Lucy Puppy Visits My Psychiatrist!

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Greetings and happy Friday everyone!

Today I planned to write about my Dad, as it’s his birthday.  My father died in 2009, and I’ve written about him in this blog before.  I considered him to be one of my best friends, and he also had bipolar one disorder.  The link to my post about Dad is here:

https://proudlybipolar.wordpress.com/2014/01/06/dad/

I’ve always been into birthdays, and today I can’t help but feel down about the fact that Dad isn’t here with us to celebrate another one.  However, I’ve been comforting myself with the thought that he’d get a big kick out of what happened this morning.

I had my monthly check-in appointment with the best psychiatrist I’ve ever had: Dr. D.  Apart from being the most helpful pdoc I’ve seen over a span of two decades, Dr. D. is also the first dog-friendly psychiatrist I’ve consulted.  With all due respect, from now on I shall refer to him here as “Dr. Dog”.  (Ruff, ruff!)

A few weeks ago, when I emailed Dr. Dog about a med refill, I mentioned that the glorious puppy Lucy had joined our family.  I didn’t know if he liked dogs, but I attached a photo of her anyway since she was so damn cute.  Dr. Dog wrote back remarking on Lucy’s sweet face, and he said it would be perfectly fine to bring her to my next appointment at his-dog-friendly office complex.  I thought that was the coolest thing, and I knew that having Lucy with me would lessen my anxiety.  I was a little stressed about her going potty in his office, but I didn’t let that stop me from bringing her along.

To prevent a puppy accident from occurring, I packed doggy pads, spray cleaner, a roll of paper towels, a couple baggies, a dog toy, and a little container of water!  I’m sure I left something out.  (Just kidding!)  Honest-to-God, I felt like a mom with her a newborn going on an errand, carrying a plethora of baby objects in tow. While Lucy’s accoutrements were much easier to pack compared to infant gear (and infant), I found the task challenging all the same.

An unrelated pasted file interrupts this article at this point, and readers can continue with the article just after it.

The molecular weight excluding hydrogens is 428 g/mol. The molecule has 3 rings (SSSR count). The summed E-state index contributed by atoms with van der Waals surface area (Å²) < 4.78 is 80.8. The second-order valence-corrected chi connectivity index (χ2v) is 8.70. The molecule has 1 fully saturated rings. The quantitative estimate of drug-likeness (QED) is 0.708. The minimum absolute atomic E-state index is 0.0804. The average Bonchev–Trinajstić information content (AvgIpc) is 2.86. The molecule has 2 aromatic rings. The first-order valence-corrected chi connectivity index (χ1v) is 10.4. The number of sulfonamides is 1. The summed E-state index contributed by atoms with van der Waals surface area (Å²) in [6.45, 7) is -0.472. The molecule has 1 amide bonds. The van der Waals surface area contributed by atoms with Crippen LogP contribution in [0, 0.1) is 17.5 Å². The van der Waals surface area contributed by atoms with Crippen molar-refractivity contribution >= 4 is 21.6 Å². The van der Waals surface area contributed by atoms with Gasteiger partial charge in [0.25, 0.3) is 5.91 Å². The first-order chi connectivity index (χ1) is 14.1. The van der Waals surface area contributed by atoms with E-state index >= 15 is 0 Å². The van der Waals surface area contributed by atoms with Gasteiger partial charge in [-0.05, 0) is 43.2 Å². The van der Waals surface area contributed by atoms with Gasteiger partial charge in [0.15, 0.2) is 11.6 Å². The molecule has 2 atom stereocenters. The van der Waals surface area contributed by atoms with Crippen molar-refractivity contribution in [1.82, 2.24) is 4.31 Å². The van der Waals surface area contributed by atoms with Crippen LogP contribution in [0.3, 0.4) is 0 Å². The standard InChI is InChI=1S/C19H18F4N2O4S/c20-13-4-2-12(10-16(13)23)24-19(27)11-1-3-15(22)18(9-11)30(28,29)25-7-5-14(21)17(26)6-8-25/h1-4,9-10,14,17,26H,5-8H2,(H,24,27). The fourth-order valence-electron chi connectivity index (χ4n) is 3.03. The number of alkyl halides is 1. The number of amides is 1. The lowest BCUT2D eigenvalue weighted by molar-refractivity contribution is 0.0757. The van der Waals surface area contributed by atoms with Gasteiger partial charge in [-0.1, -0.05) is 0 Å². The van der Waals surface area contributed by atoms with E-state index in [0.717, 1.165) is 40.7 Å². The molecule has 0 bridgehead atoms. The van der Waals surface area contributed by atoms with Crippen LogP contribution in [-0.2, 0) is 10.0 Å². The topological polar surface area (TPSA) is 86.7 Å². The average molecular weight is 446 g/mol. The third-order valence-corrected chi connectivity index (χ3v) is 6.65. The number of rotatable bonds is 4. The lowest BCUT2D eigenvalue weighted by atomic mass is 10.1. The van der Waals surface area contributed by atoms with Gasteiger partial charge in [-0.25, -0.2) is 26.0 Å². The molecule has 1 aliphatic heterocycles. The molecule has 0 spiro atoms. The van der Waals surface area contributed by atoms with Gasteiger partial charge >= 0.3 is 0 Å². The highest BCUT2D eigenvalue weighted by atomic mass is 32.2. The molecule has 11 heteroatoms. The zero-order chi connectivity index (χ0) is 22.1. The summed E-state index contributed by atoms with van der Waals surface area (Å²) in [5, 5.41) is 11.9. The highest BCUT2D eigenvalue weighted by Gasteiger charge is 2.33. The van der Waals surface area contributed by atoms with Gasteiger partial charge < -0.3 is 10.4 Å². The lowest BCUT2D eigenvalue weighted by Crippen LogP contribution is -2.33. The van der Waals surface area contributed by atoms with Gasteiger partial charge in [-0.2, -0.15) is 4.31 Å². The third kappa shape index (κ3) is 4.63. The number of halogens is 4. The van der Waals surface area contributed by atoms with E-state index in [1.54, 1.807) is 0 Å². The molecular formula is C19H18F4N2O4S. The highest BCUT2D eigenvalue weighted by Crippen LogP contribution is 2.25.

When Lucy met Dr. Dog, they hit it off right away.  I was the uber-proud mama of a fur baby!  Dr. Dog told me he was impressed my bringing my array of clean-up items, etc.  It turns out that he used to have a Sheltie who passed away few years ago.  (Lucy is part Sheltie, so of course I took that as a good sign.)

We reviewed my blood test paperwork, and then I brought up the two topics on my mind: my high anxiety, and my sugar & caffeine addictions.  Dr. Dog also considers my sugar and caffeine problems as bona fide addictions. He’s a longtime addiction psychiatrist and he knows what he’s talking about! I’ve become so discouraged with my lack of progress in these two areas in my life.  Diet and anxiety are strongly connected, and I’m perpetuating a self-sabotaging cycle in which the more sugar and caffeine I ingest, the worse my anxiety becomes.  Dr. Dog said he felt a “sadness” for me because these issues continue to bring me down and prevent me from being my best, happiest self.  I don’t foresee any quick fixes here, and I’m working on them with my therapists.  (My human therapist and my puppy therapist.  I’m joking once again – I smelled Lucy’s furry little head a few minutes ago, and I’m high on puppy.  It truly smelled amazing and not “wt doggy” yet. )

At the close of our appointment Dr. Dog remarked that I was doing “very well” despite my self-confessed challenges, which was music to my ears.  He said I could bring Lucy to my next appointment – more music to my ears indeed.  It was lovely to have her at my side in his office today, as she definitely helped me ratchet down my angst.  Lucy was so good and mellow, and she didn’t even go potty on his carpet! 🙂

Along with the bipolar gene, I inherited a great love for hounds from my father.  My Dad adored dogs and he filled our home with his beloved Irish Setters.  (Note to you dog experts out there – I believe that Irish Setters are much smarter than they get credit for!)  It was fitting that today on my Dad’s birthday I saw my psychiatrist with Lucy  by my side.  I know he’d completely approve of the arrangement and perhaps he even had an otherworldly hand in making it happen.  Who knows?